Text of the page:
Next year's US presidential race may be about to get interesting:

Until know attention to the US presidential election has been dominated by the large number of Republican candidates, and especially the non-politician politician Trump. Over the past week, it appears Trump may have peaked. On the Democratic side, Senator Sanders has challenged Clinton, few think he is truly electable on a national level. Clinton also has a stronger organization and greater financial resources. However, over the summer Clinton's support has begun weakening, especially in the swing states that are thought to determine the election outcome.

It is increasingly looking as like Vice President Biden is going to enter the race. If so, an announcement would likely come over the next month. October 13 is the first debate among Democrat candidates. Although Biden could afford to skip it, as his name recognition is high, and his office puts him in the news often, it may help raise funds. There are only four debates before the Iowa caucus on February 1. Around the middle of November, there are a number of deadlines to get placed on various state ballots. In some states it is not simply a matter of filling out a form, some require a signature petition. The planning and organization to do this takes at least a few weeks. There is some thought that the Vice President would want to make the announcement before Clinton's testimony about Benghazi on October 22 to avoid the appearance of political opportunism.

Moody's downgraded France to Aa2:

It changed the outlook to stable from negative, completing the cycle.  It cited the weak growth and institutional and political challenges. Moody's also recognized that France's debt is unlikely to be reduced over the remainder of the decade.

The downgrade is unlikely to impact French yields. It matches the ratings of the other two main agencies. It is still seen as well within investment grade status. Over the past three months, the French premium over Germany for 10-year bonds has narrowed 4 bp to 37 bp, while the two-year differential is steady at 4 bp.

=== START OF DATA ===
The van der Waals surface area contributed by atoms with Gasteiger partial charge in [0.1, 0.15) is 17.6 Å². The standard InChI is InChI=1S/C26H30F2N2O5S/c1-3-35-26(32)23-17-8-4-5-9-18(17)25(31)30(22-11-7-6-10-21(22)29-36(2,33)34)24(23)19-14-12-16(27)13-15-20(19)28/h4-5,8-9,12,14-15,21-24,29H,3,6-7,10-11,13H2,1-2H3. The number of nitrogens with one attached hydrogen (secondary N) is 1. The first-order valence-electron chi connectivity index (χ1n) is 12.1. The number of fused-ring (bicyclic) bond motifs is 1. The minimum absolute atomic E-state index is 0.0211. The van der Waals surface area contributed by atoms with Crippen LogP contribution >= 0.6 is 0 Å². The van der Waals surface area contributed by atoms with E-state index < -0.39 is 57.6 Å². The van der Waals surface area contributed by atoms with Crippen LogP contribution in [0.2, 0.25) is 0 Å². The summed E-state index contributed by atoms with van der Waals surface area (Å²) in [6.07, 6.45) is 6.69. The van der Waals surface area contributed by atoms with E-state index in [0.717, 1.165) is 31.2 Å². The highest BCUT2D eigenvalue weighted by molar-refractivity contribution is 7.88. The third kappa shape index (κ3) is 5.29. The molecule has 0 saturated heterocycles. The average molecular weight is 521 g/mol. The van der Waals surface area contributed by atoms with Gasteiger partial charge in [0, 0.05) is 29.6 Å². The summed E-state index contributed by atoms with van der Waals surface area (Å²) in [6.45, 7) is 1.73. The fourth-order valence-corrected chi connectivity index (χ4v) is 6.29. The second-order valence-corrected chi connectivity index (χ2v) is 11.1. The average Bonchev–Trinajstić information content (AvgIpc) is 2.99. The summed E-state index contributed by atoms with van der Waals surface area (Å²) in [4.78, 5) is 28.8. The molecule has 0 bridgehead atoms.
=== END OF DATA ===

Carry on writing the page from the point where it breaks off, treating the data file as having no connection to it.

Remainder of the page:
The significance of the downgrade is its reminder that France continues to lag behind Germany. This gap makes the other EMU challenges more difficult.

Europe was previously seen as resting on two pillars, Germany and France. Sometimes it was expressed as the German hand in the French glove. Other times the imagery of a plane with two co-pilots. To be sure, it was not that France and Germany were in agreement, rather than a compromise struck between them was a close approximation of a broader compromise of interests, especially between the creditors and debtors. Few observers seem to appreciate that the failure of France to turn the economic corner has serious political consequences for EMU.

The Socialist government has adopted the UMP (now Republican) program of tax cuts, reductions in social charges (~50 bln euros over three years), cut spending and adopt reforms aimed at making it easier to hire and fire employees. Among its successes, France's Finance Minister Sapin cites the cut in spending from 56.4% of GDP in 2014 to 55.1% next year. Nevertheless, the budget deficit that is projected to be 3.8% of GDP this year is not projected to fall to the 3% Stability and Growth Pact mandate until 2017.

S&P raised Portugal's rating one notch to BB+, matching the rating of the other two main agencies.

The economic recovery and budget consolidation was cited by S&P in explaining its decision. Portugal's rating remains below investment grade, which it lost in 2012. S&P's stable outlook means it is unlikely to regain that coveted spot anytime soon.

Still, Prime Minister Coelho's attempt to run for re-election (October 4) will be support by S&P's decision. Most of the recent polls show a dead heat, though one poll before the weekend showed Coelho's ruling coalition ahead. Portugal has not experienced the social unrest seen in several other crisis-stricken countries, including Greece, Spain, Italy and France. The government expects Portugal to grow around 1.6% this year, with a budget deficit of 2.7%.

China's Caixin manufacturing PMI:

After declining in July and August, it is expected to tick up slightly in September. It will still be below the 50 boom/bust level. However, pessimism toward the Chinese economy may be extreme, and some stability, especially from non-government data sources, be psychologically important. Chinese officials have taken direct and indirect measures to support the economy and some stabilization of the economy should not be surprising.

Just like China shuts down manufacturing output around Beijing or Shanghai for high profile international events, President Xi's trip to the Washington may generate a financial equivalent. Losses below 3000 in the Shanghai Composite, for example, could steal the headlines from a visit between leaders of the two largest economies. The currency has also steadied in terms of level and volatility.

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